Will Obama Tax Employer-Provided Health Benefits?

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SHAWN THEW / EPA

Barack Obama holds a town-hall meeting on health care in Annandale, Va.

As lawmakers continue to struggle to find a way to pay for a health reform that could cost $1 trillion or more over the next decade, Barack Obama seems to be opening the door a little wider to an approach he soundly rejected when John McCain proposed it during last year's presidential campaign: taxing the health benefits that employers provide their workers. "This argument has evolved," he said Wednesday at a town-hall meeting on health care in Annandale, Va. And it appears that Obama has too.

During the campaign, Obama had been scathing in his criticism of McCain's plan. One of his ads noted that the GOP nominee advocated "taxing health benefits for the first time ever ... taxing health care instead of fixing it. We can't afford John McCain." But in recent days, Obama's top aides have signaled a new openness to the idea. "There are a number of formulations, and we'll wait and see. The important thing at this point is to keep the process moving, to keep people at the table, to keep the discussions going," his top strategist, David Axelrod, said last weekend on ABC. "We've gotten a long way down the road, and we want to finish that journey."

On Tuesday, Obama himself sounded almost resigned that taxing health benefits is now front and center in the health-care debate. "This is something that's going to be debated in the House and the Senate," he told the Virginia audience. "[Virginia Senator] Mark Warner is going to have to weigh in on it. We're all going to have to weigh in on it." The President says he still wouldn't go as far as McCain proposed and completely eliminate the current exclusion on taxation of employer-provided health benefits. (McCain would have offset that with a tax credit of up to $5,000.) But Obama is indicating a new willingness to go at least part of the way there.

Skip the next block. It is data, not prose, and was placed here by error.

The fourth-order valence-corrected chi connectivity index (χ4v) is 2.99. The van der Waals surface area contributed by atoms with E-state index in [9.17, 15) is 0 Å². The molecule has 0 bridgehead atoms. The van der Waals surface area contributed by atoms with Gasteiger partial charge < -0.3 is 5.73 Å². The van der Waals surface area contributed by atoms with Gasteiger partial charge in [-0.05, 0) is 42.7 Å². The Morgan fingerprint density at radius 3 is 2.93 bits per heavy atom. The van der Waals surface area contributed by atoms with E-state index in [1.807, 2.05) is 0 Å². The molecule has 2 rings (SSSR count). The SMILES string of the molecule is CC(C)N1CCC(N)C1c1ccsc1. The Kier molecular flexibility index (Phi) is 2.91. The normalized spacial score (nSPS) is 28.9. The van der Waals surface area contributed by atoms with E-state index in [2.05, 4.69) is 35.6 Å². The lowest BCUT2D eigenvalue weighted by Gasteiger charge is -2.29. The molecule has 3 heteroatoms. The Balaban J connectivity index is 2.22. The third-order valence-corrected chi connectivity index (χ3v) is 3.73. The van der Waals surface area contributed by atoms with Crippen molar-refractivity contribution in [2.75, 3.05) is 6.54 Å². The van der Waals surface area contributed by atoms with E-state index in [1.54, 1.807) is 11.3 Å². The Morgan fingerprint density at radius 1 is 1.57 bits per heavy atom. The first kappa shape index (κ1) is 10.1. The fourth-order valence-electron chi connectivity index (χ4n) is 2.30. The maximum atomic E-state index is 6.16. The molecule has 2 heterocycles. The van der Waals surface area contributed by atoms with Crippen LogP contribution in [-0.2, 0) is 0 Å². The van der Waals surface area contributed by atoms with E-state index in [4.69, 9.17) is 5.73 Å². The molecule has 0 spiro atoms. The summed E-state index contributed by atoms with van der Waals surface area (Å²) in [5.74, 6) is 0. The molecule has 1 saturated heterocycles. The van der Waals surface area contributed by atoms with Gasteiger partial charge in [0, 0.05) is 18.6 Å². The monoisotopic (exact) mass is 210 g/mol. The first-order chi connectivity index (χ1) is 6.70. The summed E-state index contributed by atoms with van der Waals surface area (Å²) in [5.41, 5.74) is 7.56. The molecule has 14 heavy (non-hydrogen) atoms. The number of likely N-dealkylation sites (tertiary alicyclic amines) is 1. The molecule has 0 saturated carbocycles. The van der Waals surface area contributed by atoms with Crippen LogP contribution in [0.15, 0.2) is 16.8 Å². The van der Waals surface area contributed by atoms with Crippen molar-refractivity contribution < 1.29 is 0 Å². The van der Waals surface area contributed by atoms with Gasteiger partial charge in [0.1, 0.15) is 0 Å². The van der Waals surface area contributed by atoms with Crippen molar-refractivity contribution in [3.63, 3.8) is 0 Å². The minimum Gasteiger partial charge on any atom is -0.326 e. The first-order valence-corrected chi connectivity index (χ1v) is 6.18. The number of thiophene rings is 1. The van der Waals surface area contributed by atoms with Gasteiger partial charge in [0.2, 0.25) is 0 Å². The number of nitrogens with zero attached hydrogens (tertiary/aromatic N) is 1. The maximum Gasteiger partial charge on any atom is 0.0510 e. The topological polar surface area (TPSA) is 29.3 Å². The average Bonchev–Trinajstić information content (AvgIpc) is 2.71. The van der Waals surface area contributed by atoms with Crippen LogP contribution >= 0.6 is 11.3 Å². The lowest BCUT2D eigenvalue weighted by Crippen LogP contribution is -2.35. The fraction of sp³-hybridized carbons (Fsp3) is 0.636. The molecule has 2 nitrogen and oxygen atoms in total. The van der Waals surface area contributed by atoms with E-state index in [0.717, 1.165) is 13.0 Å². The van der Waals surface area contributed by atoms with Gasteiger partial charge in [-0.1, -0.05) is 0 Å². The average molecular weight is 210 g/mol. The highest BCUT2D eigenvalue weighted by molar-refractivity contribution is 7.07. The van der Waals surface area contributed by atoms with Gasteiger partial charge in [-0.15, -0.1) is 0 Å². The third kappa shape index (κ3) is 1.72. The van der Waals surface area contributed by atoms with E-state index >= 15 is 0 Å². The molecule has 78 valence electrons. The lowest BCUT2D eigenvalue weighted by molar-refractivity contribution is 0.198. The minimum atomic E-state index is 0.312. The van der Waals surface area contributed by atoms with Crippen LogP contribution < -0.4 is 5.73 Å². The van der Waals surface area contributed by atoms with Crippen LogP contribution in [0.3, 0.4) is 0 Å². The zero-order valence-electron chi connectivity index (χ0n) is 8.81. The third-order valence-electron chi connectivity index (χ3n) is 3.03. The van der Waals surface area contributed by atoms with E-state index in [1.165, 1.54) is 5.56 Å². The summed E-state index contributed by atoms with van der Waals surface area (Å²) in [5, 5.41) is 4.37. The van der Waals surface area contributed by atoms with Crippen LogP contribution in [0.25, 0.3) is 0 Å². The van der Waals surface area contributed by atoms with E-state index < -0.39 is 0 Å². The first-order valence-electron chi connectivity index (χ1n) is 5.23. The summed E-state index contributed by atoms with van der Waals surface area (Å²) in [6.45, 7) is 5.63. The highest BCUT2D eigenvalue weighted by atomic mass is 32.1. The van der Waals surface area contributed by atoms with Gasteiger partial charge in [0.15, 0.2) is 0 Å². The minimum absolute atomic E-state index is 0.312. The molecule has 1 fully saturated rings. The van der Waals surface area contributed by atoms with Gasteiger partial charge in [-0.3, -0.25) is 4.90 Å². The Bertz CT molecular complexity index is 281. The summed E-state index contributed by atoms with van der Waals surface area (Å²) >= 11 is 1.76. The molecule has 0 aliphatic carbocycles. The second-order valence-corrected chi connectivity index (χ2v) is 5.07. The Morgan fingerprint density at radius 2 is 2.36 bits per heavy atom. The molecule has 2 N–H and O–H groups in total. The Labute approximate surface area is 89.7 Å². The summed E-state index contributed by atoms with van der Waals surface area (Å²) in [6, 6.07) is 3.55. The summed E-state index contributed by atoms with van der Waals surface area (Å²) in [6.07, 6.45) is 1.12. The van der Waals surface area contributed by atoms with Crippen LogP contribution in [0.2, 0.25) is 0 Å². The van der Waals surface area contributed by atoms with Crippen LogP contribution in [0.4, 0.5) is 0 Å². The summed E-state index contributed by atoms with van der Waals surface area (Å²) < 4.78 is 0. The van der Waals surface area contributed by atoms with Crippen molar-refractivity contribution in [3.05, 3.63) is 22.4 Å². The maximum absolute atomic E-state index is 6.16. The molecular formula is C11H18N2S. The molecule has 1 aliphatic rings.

"Nobody at this point is — or not many folks — are talking about taxing benefits or completely eliminating the exclusion," Obama said. But he noted that taxing benefits above a certain point — citing, as an example, $13,000 a year — would have some benefits in holding down costs overall. "If you get some Cadillac plan that costs $17,000, then what we're going to do [under this scenario] is you're going to have to pay taxes on that last $4,000," Obama said. "And the idea that is being debated in Congress right now is, Is that a good way to ensure that people don't have these big Cadillac plans but instead have more sensible plans?" (Read "The Year in Medicine 2008: From A to Z.")

The major reason lawmakers are considering taxing these benefits for the first time: there's a lot of money involved. Depending on how it is structured, a tax on the most expensive benefits could bring in hundreds of billions of dollars over the next 10 years, the Congressional Budget Office has estimated. But it would be a politically treacherous move that would not affect only the wealthy. Many of those generous health plans are also part of union contracts — and in many cases were negotiated in lieu of higher wages — which means Obama might have to go back on his campaign promise not to raise taxes on those earning less than $250,000 a year.

Another complication is that the average cost of employer-provided plans varies widely across the country. In 2006, for example, the average employer-provided plan for a family in New Hampshire cost $12,686; in Hawaii, the average was only $9,426, according to statistics compiled by the Kaiser Family Foundation. So it is no surprise that lawmakers from states where health coverage is more expensive are wary of the idea. A way around that problem, says Massachusetts Institute of Technology economics professor Jonathan Gruber, would be to have the taxes kick in at different levels in different states. "Otherwise," he says, "you would be putting too much pressure on New York and not enough on Mississippi."